For Mormons of the 21st century, the basic understanding of apostolic succession suggests that the process is carried out with seamless perfection by the very hand of God: the Lord calls his apostles, who gradually climb the latter of seniority within the Quorum of the Twelve, and, if it be God’s will, live to become the senior apostle, thereby becoming the de facto President of the Church.   

If only history were this simple!

In February of 1835, Joseph Smith claimed that the Lord had commissioned the Three Witnesses (Oliver Cowdery, David Whitmer and Martin Harris) to select the first members of the new Quorum of the Twelve Apostles.  Once the selections were completed, the newly appointed apostles had their seniority arranged according to their order of ordination as apostles.  In other words, the first apostle ordained as such became the most senior, while all other apostles followed in like manner based on order of ordination.  This system of ordination, however, changed dramatically in May of that same year when Joseph Smith instructed that the apostles were to arrange their seniority based on their age.[20] 

This system of seniority existed, more or less, for the next decade until Joseph Smith was killed at Carthage in 1844. The beginning of the Mormon Succession Crisis brought into focus many of the flaws that existed with the age-based apostolic seniority system.  Over time (1835-1844), numerous members of the Quorum of the Twelve had been replaced due to death, apostasy, etc.  Men called to fill these vacancies struggled to know their place in the quorum.  Did they hold more seniority if they were older but lacked the experience and tenure of already serving apostles?  For example, was Wilford Woordruff (age 32, ordained an apostle April, 1839) senior to John Taylor (age 30, ordained an apostle December, 1838)?  Technically, yes but practically, no.  The Mormon Succession Crisis, though not based entirely on apostolic seniority, was exacerbated by the obscurity of this question. 
It wasn’t until Brigham Young was able to emerge as leader of the majority going west that this question of apostolic seniority would be answered, and the answer given was far from concrete.  For all intents and purposes, Brigham Young’s understanding of apostolic seniority rested exclusively on date of ordination as an apostle, which is why John Taylor was eventually placed ahead of Wilford Woodruff in the line of succession.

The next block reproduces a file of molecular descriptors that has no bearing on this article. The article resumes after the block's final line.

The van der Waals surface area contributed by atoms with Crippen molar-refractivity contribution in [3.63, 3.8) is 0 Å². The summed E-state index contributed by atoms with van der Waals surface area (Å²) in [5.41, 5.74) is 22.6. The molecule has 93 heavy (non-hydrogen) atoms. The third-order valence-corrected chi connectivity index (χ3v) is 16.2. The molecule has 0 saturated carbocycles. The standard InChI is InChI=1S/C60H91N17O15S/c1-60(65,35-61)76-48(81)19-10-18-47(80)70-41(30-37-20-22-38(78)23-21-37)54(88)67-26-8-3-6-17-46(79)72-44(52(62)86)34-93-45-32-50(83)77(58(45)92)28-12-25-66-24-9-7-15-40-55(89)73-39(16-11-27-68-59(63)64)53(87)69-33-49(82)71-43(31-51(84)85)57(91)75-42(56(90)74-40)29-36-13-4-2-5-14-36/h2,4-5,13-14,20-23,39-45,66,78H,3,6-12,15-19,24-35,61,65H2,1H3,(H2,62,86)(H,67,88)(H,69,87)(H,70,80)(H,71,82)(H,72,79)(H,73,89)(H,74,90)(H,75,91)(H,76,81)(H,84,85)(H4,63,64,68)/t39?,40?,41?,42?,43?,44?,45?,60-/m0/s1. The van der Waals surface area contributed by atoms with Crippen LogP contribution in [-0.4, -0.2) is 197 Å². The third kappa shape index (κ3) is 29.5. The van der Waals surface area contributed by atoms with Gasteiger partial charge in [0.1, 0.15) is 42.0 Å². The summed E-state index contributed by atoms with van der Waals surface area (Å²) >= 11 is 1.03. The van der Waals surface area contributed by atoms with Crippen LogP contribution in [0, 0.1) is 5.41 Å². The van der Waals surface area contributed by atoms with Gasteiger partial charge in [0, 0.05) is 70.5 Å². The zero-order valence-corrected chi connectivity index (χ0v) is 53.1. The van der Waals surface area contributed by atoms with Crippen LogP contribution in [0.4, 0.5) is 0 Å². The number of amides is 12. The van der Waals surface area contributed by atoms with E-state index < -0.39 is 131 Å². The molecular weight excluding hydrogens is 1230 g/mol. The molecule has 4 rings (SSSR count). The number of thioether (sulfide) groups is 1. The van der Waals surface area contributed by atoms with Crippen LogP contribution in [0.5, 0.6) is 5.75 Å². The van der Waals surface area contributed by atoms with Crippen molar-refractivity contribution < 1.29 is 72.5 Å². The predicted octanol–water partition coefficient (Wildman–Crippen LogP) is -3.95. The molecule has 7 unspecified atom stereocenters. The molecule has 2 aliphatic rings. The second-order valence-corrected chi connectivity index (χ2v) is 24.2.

Heir Apparent

This is how the matter stood when Brigham Young took the eleven-year-old John Willard and ordained him an apostle.  The next most junior apostle in age to John Willard was Franklin D. Richards (age34).  As a result, John Willard was perfectly positioned to one day enjoy overwhelming seniority and lengthy tenure as church president.  Keeping these facts in mind, it is almost impossible to deny that Brigham Young was determined to establish his family line as a dynasty that would extend long into the future.  With now four of his sons ordained to the apostleship, Brigham was clearing stacking his own deck.  If the Smith family was to be revered as Mormonism’s founders, the Young family would be revered as its future.  

And so it was that John Willard Young, a man with no experience and a track record of slothful irreverence for all things Mormon, took his place at the right-hand of his father.  As an ordained apostle and sustained “Prophet, Seer and Revelator,” John Willard was now rubbing shoulders with (and, in essence, presiding over) the very apostles who questioned and doubted his abilities and integrity.  For men like John Taylor, the presence of John Willard as First Counselor to his father was aggravating at best.  Taylor had recorded that John Willard’s body of work amounted to little more than “perusing secular enterprises” and he had done virtually nothing as a General Authority.[21]